Today I just did not feel like going on a walk when I got home. I tried to force myself, but I refused to listen. I could tell that my heart wasn’t in it, so I gave myself a break. Besides, it was cold (I told myself). And the sun had already gone down and it will only get colder.
And before I knew it, I had on my warm socks and sheep slippers. And believe me, there is no walking once the sheep slippers make an appearance.
So I figured I’d do a virtual walk. And hey, I could take you on it as well. I’d forgotten that I had only shared a small handful of photos of our day trip a couple of weekends ago when we drove out to Harper’s Ferry.
We’re walking along the Chesapeake & Ohio Canal. It runs along the Potomac River from Washington DC to Cumberland and passes through Harper’s Ferry, about the half-way point on the 185-mile long canal trail.
We saw a lot of old ruins along the way. Buildings lie along the remnants of the canal and were built to service the scores of boaters who used this as their main transportation in the 1800’s to the early 1900’s. I have no idea what this building could have been used for, although I don’t think it was the home of one of the lock-keepers.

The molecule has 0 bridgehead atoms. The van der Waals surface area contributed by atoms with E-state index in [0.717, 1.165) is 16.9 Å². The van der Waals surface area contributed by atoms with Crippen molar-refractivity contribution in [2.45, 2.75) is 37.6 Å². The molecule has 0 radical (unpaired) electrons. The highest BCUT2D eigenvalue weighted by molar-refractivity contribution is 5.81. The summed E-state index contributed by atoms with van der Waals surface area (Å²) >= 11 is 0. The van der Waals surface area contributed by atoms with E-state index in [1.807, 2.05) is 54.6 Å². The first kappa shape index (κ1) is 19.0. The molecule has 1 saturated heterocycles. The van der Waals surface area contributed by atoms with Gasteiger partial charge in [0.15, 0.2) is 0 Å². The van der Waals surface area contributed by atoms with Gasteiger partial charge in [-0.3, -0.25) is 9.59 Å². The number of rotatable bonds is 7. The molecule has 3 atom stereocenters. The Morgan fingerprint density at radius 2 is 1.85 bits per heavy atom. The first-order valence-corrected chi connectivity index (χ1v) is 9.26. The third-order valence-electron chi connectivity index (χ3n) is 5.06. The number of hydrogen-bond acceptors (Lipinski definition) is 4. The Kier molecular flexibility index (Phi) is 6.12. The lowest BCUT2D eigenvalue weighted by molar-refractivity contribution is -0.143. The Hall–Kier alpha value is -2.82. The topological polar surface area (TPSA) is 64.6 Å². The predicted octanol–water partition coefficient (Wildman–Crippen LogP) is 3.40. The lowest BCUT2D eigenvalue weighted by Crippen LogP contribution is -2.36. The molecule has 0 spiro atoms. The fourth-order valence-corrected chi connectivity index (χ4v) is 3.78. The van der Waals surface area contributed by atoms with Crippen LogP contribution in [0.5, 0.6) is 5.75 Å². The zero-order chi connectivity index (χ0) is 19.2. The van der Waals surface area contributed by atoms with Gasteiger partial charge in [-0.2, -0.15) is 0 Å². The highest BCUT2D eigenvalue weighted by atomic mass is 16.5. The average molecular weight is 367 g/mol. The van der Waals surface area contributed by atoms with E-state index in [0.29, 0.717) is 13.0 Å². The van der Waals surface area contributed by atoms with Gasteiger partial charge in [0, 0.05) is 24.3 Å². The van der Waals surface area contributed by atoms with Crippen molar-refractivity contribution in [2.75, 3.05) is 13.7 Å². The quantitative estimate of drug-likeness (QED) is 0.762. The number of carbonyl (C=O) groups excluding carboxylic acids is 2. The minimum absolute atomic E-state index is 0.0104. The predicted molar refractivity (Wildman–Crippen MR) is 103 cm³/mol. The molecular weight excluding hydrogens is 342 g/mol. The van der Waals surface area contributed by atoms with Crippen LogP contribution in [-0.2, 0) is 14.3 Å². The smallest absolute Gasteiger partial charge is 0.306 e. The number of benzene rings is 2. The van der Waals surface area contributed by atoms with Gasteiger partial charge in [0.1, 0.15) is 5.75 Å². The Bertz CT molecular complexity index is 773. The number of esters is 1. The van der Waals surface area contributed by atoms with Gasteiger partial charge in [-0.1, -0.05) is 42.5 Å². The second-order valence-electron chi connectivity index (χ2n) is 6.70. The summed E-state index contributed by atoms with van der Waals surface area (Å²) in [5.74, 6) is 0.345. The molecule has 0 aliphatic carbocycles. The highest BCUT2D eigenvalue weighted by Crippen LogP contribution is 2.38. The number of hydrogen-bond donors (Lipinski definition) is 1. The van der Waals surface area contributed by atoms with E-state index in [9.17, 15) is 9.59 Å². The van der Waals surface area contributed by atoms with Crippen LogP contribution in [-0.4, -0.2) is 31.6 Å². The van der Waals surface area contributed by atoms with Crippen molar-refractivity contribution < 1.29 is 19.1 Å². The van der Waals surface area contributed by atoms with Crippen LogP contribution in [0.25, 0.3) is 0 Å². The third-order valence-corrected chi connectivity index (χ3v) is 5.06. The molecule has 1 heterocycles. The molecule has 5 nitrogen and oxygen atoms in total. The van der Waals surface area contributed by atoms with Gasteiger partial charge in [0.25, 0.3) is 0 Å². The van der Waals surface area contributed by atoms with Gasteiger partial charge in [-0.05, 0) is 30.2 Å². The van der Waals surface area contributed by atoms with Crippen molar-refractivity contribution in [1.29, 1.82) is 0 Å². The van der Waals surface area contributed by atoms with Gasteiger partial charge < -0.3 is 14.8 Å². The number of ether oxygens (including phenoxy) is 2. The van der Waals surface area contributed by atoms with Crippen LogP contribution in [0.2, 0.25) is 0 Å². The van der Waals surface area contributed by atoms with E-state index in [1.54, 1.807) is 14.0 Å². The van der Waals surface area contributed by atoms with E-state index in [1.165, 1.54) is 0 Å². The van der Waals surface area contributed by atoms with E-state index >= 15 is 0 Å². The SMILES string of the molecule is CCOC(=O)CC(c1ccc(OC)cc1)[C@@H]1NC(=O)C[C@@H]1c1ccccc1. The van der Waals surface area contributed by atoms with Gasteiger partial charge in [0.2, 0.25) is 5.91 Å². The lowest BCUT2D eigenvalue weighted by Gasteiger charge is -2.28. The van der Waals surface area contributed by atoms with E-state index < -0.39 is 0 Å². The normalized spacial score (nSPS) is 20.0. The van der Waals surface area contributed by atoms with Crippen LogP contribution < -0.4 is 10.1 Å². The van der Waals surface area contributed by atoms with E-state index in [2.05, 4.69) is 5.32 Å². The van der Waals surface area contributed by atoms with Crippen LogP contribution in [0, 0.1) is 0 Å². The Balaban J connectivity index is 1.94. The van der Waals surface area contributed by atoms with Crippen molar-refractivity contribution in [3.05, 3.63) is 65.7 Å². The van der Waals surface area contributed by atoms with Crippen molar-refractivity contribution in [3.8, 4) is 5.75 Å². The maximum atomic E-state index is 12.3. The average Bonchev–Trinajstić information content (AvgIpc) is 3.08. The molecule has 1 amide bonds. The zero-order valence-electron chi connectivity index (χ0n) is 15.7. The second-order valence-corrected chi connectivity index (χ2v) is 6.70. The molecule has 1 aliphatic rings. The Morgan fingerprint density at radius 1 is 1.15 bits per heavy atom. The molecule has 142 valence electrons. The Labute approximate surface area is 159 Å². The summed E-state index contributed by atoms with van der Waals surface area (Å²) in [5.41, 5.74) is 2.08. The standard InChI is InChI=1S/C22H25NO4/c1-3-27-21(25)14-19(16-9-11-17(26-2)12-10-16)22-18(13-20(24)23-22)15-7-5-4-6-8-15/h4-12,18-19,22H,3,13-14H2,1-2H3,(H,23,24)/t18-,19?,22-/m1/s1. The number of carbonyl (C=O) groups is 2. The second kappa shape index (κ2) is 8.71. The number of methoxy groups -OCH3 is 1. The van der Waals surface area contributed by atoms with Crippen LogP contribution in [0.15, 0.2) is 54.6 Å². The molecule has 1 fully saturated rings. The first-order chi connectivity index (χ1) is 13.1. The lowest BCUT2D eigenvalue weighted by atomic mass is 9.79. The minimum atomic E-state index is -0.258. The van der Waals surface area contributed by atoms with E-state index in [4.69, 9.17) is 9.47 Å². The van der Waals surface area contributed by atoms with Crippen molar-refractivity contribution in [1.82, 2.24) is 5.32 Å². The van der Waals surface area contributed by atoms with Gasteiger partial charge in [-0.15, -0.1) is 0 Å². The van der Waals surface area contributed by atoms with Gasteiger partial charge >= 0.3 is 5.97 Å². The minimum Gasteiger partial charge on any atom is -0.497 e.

An old wooden house sits on this hill. The view must have been incredible when this dwelling was inhabited. and it’s wisely built above the flood line.
This lift-lock was filled in. The river is just to the right through the trees.
Here’s the other side of the lock-lift that was filled in. We guessed it was because when this became a National Park, they were filled in for safety purposes. Some of them are so deep that they’d pose a danger to the public who was wandering about.
Boats used to pass through a series of seventy four lift locks that raised and lowered water levels adjusting the ride like a staircase to adjust for the 605-foot difference in elevation between Georgetown and Cumberland.
Here are some archival photos taken in the 1800’s. NPS photos. These were the dwellings that the lock keepers lived in while tending to the travelers.
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